I lost my job of fifteen years, and as I was filling out my tax return to explain this loss, I thought, Well, this was the one constant that had never changed. Taxes were always there. Every April, the forms explained what had happened to me that year, where I was living and what I was doing. There was a box for every loss and every gain, and there was a box for the things that would always remain the same. There was a record of everything.
I signed up for classes at a tax-prep company. In the first session, we went around the room to introduce ourselves. Many of the other students had been accountants in other countries, others had degrees in economics, some had MBAs or owned their own businesses. All said they didn’t know how to prepare a Canadian tax return and just wanted to learn.
The job I had before was for an investment advice publisher, where I learned that I liked numbers. I liked that the number four was always four and no one could argue with you about that. Every number had its own narrative power, even if you couldn’t see it right away. When a number changed, or when you expected it to and it didn’t change, that meant someone out there in the world had done something to make that happen. People made big decisions because of a little number. Everyone had a theory and a prediction about it. I had been an English major, but I didn’t feel out of place in the class. The theories we read and studied were really about people, and the tax return was a way of telling their stories.
After four months of training and an exam, I went to interview for a job at the company. The interview was set up like a theater audition. There was a makeshift office and an audience, and workers acted out client scenarios you would likely encounter on the job. Someone was cast as a client and based on the script they handed you, along with a completed tax return, you had to explain the refund or balance owing, but you didn’t know how the client in front of you would react or what kinds of questions they might have. The scene started with a handshake and a smile and a welcome. If you failed to make these gestures, you were asked to sit down and someone else would replace you immediately. The thing they wanted most was to get a client to book an appointment for next year. The hiring team watched in real time and after every scene we would discuss what we could have done better.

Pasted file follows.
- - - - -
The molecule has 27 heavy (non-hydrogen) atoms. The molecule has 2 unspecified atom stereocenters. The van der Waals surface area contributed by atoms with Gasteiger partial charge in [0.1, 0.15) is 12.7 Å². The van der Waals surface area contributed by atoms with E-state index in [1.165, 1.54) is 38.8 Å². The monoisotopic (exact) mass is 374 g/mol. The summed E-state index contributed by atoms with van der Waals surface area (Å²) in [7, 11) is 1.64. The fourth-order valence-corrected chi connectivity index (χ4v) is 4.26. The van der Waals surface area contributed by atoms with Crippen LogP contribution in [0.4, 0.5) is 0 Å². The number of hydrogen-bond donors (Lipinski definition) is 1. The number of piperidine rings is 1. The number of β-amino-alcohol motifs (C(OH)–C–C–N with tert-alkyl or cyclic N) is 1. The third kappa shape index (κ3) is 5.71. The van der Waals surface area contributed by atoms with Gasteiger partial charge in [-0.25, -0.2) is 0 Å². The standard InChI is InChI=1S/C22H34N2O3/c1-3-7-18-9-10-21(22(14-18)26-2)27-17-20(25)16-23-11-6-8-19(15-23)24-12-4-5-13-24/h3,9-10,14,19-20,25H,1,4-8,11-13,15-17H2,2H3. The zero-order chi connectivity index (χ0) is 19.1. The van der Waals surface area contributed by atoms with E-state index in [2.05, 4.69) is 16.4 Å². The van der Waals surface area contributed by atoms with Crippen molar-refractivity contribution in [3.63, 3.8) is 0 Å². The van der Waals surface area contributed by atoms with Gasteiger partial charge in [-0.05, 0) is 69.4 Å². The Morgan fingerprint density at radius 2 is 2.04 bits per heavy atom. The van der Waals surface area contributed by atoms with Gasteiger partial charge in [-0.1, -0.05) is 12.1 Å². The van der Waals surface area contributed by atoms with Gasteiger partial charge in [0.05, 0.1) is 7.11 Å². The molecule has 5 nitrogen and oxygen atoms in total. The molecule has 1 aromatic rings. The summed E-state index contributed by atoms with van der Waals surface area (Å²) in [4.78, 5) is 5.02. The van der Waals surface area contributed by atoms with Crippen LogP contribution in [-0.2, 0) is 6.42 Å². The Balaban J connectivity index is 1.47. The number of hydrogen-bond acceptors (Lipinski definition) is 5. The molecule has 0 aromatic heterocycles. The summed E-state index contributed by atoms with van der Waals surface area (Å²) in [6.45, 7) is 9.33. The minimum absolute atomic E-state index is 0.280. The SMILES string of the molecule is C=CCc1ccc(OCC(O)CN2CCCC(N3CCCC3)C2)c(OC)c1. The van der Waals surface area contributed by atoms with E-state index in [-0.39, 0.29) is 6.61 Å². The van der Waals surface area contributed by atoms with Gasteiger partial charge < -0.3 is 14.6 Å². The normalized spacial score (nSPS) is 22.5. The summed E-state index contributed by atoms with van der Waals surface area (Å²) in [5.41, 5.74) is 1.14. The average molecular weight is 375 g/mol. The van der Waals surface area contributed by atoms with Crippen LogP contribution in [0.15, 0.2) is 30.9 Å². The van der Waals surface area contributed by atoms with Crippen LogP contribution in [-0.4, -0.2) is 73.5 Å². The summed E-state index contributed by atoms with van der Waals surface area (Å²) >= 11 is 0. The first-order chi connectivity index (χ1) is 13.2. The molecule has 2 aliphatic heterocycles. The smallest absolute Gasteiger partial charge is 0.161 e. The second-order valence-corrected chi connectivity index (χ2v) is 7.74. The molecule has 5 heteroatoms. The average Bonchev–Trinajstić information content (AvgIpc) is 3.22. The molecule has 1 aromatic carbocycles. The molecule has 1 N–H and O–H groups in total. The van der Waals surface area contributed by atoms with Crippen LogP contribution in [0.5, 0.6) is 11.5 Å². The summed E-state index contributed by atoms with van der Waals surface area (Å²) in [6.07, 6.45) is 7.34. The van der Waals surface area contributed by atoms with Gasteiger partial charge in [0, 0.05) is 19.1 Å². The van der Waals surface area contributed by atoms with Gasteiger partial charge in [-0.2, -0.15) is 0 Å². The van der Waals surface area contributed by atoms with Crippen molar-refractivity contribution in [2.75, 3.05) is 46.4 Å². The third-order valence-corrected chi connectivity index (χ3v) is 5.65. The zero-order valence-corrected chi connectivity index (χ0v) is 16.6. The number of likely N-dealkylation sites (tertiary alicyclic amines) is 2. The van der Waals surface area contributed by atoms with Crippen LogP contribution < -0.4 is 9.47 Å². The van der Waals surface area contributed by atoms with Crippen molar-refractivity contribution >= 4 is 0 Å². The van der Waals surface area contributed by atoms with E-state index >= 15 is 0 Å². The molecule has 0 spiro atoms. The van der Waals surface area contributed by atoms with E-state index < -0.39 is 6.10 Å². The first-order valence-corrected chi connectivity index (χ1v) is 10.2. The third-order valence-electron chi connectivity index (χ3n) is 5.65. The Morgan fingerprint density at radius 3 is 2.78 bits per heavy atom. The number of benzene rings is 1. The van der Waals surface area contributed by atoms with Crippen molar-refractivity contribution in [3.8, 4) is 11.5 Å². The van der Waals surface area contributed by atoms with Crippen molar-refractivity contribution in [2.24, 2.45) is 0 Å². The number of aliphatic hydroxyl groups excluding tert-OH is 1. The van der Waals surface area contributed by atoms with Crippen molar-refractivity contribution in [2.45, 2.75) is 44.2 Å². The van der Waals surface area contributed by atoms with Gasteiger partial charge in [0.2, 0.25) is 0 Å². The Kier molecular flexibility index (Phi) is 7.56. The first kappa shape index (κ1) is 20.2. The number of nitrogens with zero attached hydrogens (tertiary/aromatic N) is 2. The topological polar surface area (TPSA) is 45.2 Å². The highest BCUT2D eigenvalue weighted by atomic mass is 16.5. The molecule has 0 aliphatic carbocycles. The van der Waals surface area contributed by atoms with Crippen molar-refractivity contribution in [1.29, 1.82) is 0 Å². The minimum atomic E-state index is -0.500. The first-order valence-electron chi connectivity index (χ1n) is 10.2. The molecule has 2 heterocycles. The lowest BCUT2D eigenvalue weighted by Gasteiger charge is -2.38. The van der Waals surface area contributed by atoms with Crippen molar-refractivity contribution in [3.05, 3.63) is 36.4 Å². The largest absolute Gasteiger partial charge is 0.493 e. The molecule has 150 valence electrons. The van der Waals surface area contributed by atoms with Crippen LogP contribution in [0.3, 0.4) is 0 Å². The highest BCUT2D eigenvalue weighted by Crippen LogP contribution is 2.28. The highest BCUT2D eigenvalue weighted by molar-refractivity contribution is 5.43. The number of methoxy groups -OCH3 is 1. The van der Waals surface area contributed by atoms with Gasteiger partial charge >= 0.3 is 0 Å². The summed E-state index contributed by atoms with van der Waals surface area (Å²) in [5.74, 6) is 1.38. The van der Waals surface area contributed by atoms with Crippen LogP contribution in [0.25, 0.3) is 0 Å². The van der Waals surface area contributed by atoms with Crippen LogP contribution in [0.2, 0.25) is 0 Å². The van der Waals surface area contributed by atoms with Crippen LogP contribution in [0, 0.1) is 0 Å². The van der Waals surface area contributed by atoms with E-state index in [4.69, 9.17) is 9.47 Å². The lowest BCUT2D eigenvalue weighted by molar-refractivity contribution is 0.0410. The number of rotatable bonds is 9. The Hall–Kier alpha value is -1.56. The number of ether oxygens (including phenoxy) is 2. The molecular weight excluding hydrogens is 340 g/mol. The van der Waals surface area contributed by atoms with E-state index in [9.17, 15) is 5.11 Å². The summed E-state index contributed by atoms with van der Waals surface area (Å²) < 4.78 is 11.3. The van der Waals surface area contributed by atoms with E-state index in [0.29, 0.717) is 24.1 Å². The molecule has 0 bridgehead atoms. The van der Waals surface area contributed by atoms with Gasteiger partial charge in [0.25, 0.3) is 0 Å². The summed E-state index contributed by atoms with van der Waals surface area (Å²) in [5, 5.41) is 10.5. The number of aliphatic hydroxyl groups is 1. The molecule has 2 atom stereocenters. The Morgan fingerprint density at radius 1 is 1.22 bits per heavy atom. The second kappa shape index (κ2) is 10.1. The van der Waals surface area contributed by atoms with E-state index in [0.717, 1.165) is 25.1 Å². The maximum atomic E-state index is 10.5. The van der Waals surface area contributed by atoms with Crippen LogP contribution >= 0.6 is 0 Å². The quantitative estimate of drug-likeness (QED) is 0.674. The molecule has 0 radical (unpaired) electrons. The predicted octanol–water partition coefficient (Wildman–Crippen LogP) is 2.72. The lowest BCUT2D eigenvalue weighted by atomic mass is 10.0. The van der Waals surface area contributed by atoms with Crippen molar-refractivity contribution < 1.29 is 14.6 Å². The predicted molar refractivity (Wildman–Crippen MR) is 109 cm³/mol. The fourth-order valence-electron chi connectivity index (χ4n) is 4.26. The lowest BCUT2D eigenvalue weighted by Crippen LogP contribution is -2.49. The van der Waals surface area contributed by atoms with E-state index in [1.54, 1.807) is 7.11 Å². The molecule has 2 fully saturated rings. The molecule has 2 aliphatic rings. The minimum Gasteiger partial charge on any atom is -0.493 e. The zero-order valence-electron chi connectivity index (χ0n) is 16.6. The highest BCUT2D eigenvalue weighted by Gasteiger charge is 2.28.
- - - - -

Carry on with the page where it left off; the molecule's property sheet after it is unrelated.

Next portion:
In my scene, the client became upset, raising his voice, saying that the return couldn’t be right—especially for the price we were charging him—and that he would go home and do it himself. I acknowledged his feelings and agreed he had a right to be upset, and I pretended to take notes so he felt I could do something about it. I told him I’d already finished the return and could send it instantly—why go home and figure this out, when it was already done. Then, I offered a free return for his troubles and booked an appointment for him for next year. This turned out to be the right thing to do. The district manager said, “That’s right. Be calm, take notes. Make them feel you can do something to help. There is no reason to lose a client. And YES … book an appointment!” He made me an office leader on the spot. This meant that on top of being a tax preparer, I would manage an office.
The office was a kiosk. It was located near the cashiers of a big-box store. The location gave the office visibility. While people stood in the checkout line, they would notice us and come by to book an appointment. At this office, there could only ever be one person working. Four padded walls, with one chair, one printer, one file drawer, one computer. I wanted to make sure I introduced myself to the other two women who worked there. When I started, I stayed to meet them, to help them get settled in.
The first person who arrived for her shift was Mrs. B. She told me I had a nice face, that no one would yell at me. She said it was her second year working for the company. She had been an accountant in Ukraine. She was retired, but was feeling bored. She said her husband had died a few years earlier. He had brain cancer. One day he fell over and she held him in her arms while he died. Before he died, she said to him, “Do you see me?” And the last thing he said to her was, “Yes, yes. I see you.” Then, she took out a lipstick, put it on, and shut the case. I loved Mrs. B right away.